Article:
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Old 01-28-2020, 12:10 PM
 
Location: Atlanta
7,173 posts, read 4,430,273 times
Reputation: 6308

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Quote:
Originally Posted by Need4Camaro View Post
The one thing however that makes this sort of thing much easier in DFW than Atlanta, besides political outliers, is the clay soil. Its alot easier and cheaper to dig in DFW than tearing through granite in Atlanta...but despite the extreme cost, it would be a much better solution even if built over a much longer period of time.

Yep, they're having to blast through granite just to widen the right of way around Ashford-Dunwoody.
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Old 01-28-2020, 12:35 PM
 
Location: Georgia
5,845 posts, read 4,790,208 times
Reputation: 3556
Quote:
Originally Posted by Born 2 Roll View Post
A good alternative to the pursuit of a Peachtree Industrial Boulevard-style upgrade (which GDOT has gotten much flack for from businesses along the stretch of PIB that was turned into a freeway) potentially might be to rebuild some of the busiest at-grade intersections (along roads like GA-92, State Bridge Road/Pleasant Hill Road, the aforementioned GA-120 through Cobb, etc.) into multiple-level grade-separated intersections (with through lanes tunneled below-grade/underground) that require no widening of roadways and no expansion of public right-of-way.
I second this.

Major intersections are almost always the bottleneck along surface streets. Fix those and you've solved a lot of the traffic problems.

One example where they did what B2R proposed was this intersection of Broadwell, Crabapple, and Mayfield Roads. Instead of widening the intersection which would have taken out the buildings immediately SE and NE of this intersection, they built a bypass (Heritage Walk) on undeveloped land, connected by traffic circles. This wasn't enough to relieve all the traffic that backs up on Mayfield every evening, so they're going to extend that bypass road around to Charlotte Dr and put another traffic circle in there. They only had to take out one house to put in this route.

Another is down in Roswell, at the intersection of Atlanta St, Riverside, and Azalea Dr. It is the south end of reversible lanes on Atlanta St, and cars that want to turn left onto Riverside have to make a dangerous turn without any protected left arrows. The intersection even prohibits this left turn during morning rush hour!

The City of Roswell wants to build an underpass for Riverside/Azalea under Atlanta St and link them with a short connector road just north of the intersection. But unlike the example in Milton above, which is actively constructing the second part of their bypass road, I have no idea when Roswell is going to start on this much-needed project.
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Old 01-29-2020, 03:13 AM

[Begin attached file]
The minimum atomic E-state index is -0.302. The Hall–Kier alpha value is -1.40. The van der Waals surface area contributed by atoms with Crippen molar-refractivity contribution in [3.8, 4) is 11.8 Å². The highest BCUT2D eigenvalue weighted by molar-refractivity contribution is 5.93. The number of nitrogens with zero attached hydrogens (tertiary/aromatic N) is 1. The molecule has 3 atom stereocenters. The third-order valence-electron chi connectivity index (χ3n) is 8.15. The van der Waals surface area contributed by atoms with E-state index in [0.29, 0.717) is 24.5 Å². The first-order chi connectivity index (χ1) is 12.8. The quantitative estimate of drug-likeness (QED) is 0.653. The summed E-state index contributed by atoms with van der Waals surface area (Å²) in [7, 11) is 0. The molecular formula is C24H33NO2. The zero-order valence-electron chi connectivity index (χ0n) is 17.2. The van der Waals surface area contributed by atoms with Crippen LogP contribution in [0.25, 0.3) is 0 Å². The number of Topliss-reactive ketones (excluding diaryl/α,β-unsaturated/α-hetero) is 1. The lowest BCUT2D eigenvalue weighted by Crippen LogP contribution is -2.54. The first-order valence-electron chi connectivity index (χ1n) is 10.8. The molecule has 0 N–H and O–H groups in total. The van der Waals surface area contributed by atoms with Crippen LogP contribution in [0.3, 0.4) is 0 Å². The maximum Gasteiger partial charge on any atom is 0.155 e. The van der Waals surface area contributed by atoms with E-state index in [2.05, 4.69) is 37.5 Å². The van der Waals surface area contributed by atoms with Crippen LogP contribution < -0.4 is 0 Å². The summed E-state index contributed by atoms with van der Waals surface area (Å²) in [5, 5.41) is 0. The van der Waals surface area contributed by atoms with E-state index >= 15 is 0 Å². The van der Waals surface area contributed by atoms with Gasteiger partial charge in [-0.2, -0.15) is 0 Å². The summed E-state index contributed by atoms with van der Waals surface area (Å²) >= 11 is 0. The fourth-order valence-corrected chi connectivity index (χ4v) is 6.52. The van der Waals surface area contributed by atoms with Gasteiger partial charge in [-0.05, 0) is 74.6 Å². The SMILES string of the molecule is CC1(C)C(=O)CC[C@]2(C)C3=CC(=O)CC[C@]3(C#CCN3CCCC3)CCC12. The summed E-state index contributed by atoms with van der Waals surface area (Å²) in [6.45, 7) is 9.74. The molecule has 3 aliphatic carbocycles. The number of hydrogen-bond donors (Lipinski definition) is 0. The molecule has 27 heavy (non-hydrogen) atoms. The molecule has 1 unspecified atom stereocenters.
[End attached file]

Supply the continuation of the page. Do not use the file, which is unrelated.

Location: Atlanta
6,803 posts, read 8,274,400 times
Reputation: 4819
Quote:
Originally Posted by Need4Camaro View Post
In that aspect then yeah I see what you mean.

Is there anything concrete that shows where commuters from which county are really commuting from and where they are commuting to on average? I-85 seems like alot of commuters are leaving the county.
There is, but my apologies due to work/travel l imitations I can't look it up. I just don't have the time to participate in this forum like I use to.

The ARC had some data tools online that look at where workers work both in terms of from the county they reside to where they go and what counties the workers come from.

The general effect is Fulton has the most workers and counties like Gwinnett & Cobb (and almost Clayton) are on parity with jobs-to-population of workers.

What happens from a commuter flow is half of Gwinnett's working residents commute closer to intown, whether its Fulton, perimeter, or Dekalb and half of Gwinnett's employees live in outlying counties and commute into Gwinnett. About half stay within the county.

So the movement of flow (inward) remains the prominent demand, but they aren't all driving intown. You have exits where people get on the freeway and people from further out are getting off the freeway at the same time.

The big problem I have with their dataset, is I wish is broke apart Alpharetta, from Perimter, to intown Atlanta. If you compare those areas to a county like Gwinnett or Cobb, the commute directions and corridors are totally different.

Just commuting to Fulton County doesn't tell us as much as it use to. It also doesn't tell us how many are people that live near the border and work close by (ie. Live in Lilburn, but work at Mountain Industrial/Tucker/Northlake)

There was a data tool that they had where you could draw specific areas on maps to find out where their employees come from. It could probably be used to create better data, but it depends on how well someone uses it in the Geographic border choices they make.
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Old 01-29-2020, 01:33 PM
 
Location: Atlanta
2,933 posts, read 2,681,702 times
Reputation: 3068
Quote:
Originally Posted by Need4Camaro View Post
It will still fail to solve congestion.

Texas for example - Many of their Toll Roads have 75 - 85 MPH speed limits and they were intentfully designed this way to entice drivers to pay to use them, however when reliable speeds begin to fall below these limits, they increase the tolls making it so only those who can afford to use them are entitled to these high speeds. What you're not seeing is, the grand majority of commuters will NOT fit that entitlement. Many are paying upward $200 per month in tolls just to commute.